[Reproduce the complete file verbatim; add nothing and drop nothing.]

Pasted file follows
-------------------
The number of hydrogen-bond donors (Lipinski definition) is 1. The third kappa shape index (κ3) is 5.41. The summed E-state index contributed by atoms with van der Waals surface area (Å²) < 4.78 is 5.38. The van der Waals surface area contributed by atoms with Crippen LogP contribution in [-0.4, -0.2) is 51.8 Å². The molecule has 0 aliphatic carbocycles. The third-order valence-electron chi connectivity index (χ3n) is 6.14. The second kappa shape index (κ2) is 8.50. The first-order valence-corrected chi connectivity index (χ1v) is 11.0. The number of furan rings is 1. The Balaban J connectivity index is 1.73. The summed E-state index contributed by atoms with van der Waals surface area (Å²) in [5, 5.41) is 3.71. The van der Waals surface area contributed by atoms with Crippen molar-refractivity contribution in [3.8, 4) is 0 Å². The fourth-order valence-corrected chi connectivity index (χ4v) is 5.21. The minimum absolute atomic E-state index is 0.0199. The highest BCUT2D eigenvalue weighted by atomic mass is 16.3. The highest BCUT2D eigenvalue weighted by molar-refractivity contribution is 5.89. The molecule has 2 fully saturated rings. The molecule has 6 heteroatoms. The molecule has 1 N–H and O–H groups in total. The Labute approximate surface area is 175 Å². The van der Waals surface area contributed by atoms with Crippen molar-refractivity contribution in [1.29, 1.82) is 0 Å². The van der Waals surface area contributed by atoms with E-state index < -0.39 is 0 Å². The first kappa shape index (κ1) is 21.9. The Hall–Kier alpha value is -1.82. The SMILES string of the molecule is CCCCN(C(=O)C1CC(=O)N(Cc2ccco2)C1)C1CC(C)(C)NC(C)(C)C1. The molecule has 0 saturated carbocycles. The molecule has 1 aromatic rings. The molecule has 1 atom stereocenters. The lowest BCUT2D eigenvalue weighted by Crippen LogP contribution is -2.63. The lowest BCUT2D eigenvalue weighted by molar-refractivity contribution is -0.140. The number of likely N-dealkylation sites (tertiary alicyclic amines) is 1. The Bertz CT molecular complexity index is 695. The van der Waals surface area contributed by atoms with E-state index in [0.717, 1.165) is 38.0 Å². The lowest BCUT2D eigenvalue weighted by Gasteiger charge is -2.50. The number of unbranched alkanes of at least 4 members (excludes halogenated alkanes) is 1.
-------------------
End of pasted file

The number of hydrogen-bond donors (Lipinski definition) is 1. The third kappa shape index (κ3) is 5.41. The summed E-state index contributed by atoms with van der Waals surface area (Å²) < 4.78 is 5.38. The van der Waals surface area contributed by atoms with Crippen LogP contribution in [-0.4, -0.2) is 51.8 Å². The molecule has 0 aliphatic carbocycles. The third-order valence-electron chi connectivity index (χ3n) is 6.14. The second kappa shape index (κ2) is 8.50. The first-order valence-corrected chi connectivity index (χ1v) is 11.0. The number of furan rings is 1. The Balaban J connectivity index is 1.73. The summed E-state index contributed by atoms with van der Waals surface area (Å²) in [5, 5.41) is 3.71. The van der Waals surface area contributed by atoms with Crippen molar-refractivity contribution in [3.8, 4) is 0 Å². The fourth-order valence-corrected chi connectivity index (χ4v) is 5.21. The minimum absolute atomic E-state index is 0.0199. The highest BCUT2D eigenvalue weighted by atomic mass is 16.3. The highest BCUT2D eigenvalue weighted by molar-refractivity contribution is 5.89. The molecule has 2 fully saturated rings. The molecule has 6 heteroatoms. The molecule has 1 N–H and O–H groups in total. The Labute approximate surface area is 175 Å². The van der Waals surface area contributed by atoms with Crippen molar-refractivity contribution in [1.29, 1.82) is 0 Å². The van der Waals surface area contributed by atoms with E-state index < -0.39 is 0 Å². The first kappa shape index (κ1) is 21.9. The Hall–Kier alpha value is -1.82. The SMILES string of the molecule is CCCCN(C(=O)C1CC(=O)N(Cc2ccco2)C1)C1CC(C)(C)NC(C)(C)C1. The molecule has 0 saturated carbocycles. The molecule has 1 aromatic rings. The molecule has 1 atom stereocenters. The lowest BCUT2D eigenvalue weighted by Crippen LogP contribution is -2.63. The lowest BCUT2D eigenvalue weighted by molar-refractivity contribution is -0.140. The number of likely N-dealkylation sites (tertiary alicyclic amines) is 1. The Bertz CT molecular complexity index is 695. The van der Waals surface area contributed by atoms with E-state index in [0.717, 1.165) is 38.0 Å². The lowest BCUT2D eigenvalue weighted by Gasteiger charge is -2.50. The number of unbranched alkanes of at least 4 members (excludes halogenated alkanes) is 1.